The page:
creating the scene

So sometimes (Most of the time), as photographers, we cannot control the backdrop we will be working with. In any scenario, you must "See the scene". Simply put, that just means looking at what is in front of you to decide how to capture it in a way that is pleasing to the eye. Other times, we must create a scene. A majority of the time I am not given a pristine set-up that looks photo ready, it's actually quite the opposite. Starting out in a small town with limited public settings, in places that everyone had used to photograph, I was faced with the only option I saw fit: Make it new. I made it my mission to make each place new, so everyone had unique images. At the time I didn't fully realize what I was doing, I just set my mind to it and made it happen that way. Then I started getting questions from people who had photographed or was very familiar with these areas, about my locations. Their response to my reply was usually disbelief. 
A recent wedding is a perfect example of these instances. It took place in a church with bright, multi-colored walls in the classrooms, and it was raining outside. 
 Assess the surroundings. Above is an un-edited image and just a small glimpse of the layout of this room. Every couple of feet were painted a new, vibrant color, oh and don't forget the painted animals. When I got a chance to do portraits, I knew exactly where I had to take them. There was a small patch of pink wall that I knew I could tone down, and even better? It was near a window.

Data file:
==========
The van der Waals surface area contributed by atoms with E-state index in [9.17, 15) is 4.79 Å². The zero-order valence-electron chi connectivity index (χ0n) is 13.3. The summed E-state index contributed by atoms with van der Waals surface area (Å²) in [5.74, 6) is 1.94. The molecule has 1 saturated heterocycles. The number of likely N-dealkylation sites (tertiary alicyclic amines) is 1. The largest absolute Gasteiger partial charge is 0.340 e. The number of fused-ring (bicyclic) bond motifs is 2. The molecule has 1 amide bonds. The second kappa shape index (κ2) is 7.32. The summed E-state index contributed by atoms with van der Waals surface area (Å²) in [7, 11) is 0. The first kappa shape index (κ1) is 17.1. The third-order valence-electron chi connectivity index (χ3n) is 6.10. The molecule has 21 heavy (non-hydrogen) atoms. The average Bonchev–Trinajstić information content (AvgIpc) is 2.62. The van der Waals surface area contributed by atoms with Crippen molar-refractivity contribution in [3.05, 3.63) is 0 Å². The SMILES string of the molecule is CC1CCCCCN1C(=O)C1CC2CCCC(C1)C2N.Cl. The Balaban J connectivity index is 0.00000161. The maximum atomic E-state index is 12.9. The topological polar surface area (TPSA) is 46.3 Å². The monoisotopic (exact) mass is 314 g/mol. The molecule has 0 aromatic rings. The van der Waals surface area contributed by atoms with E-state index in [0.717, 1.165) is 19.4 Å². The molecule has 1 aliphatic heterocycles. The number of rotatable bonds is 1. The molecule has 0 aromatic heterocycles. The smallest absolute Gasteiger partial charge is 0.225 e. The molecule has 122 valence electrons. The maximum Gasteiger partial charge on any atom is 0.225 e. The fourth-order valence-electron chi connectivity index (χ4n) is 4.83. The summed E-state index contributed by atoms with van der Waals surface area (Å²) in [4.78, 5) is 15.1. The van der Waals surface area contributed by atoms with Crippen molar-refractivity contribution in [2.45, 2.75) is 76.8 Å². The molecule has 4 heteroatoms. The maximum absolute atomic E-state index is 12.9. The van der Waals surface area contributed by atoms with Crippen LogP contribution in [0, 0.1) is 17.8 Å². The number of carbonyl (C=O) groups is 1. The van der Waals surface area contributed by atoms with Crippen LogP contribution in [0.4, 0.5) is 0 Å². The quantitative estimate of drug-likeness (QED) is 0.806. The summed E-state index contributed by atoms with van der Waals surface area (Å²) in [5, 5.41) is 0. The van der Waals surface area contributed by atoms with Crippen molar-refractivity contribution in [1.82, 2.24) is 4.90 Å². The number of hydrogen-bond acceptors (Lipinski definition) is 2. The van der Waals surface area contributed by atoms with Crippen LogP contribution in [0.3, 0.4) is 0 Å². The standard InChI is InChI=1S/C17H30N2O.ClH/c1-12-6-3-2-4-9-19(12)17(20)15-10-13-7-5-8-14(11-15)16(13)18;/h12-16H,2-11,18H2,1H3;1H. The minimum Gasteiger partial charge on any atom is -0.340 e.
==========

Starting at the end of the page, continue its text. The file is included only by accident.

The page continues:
Yet another unedited image to show just how much wall I had to work with and keep her in the window light. The light coming from the window was dim, due to the weather, so she had to stay near to it. 
 Adjust in post-processing. This is finished image in that spot. Obviously I moved closer to her and brightened and desaturated a lot of the vibrant color in post-processing.

Shoot with a wide aperture. I also shoot with a very wide aperture to bring more light in and have a smaller point of focus. That makes a huge difference when you have some background mess that the picture could benefit without.
Black & White creates a new setting. Black & white is a treasure when working in less than wonderful situations. Crazy colored walls and carpets? No problem. Of course you can't shoot everything in black & white (Unless thats a specialty) so this won't completely cover you, but hey if it provides some extra shots for your client, it's amazing. 

 Get creative with angles. This isn't always possible if you're sandwiched into a small place with the brides whole family and bridal party, but the above shot was in the bathroom of the church, and it was just the two of us. I tried many different angles to take the fact that it was a bathroom out of the picture. There will still be some that give it away, but you don't want toilets in the background of all of your pictures.

 Use silhouettes. As mentioned before, it was raining, and most brides aren't willing to possibly ruin their dress and makeup before their ceremony. If you want to mix it up a bit, place her in front of a window or door with a good amount of light and make her a silhouette. It just adds a little more to their portraits with a dreamy, soft image.

I hope this helps a bit in those tricky situations. Remember to always take a breath and think rationally when faced with wedding day horrors. The more situations like this that I am put in, the quicker I think on my feet, so try to take them as a lesson. ;)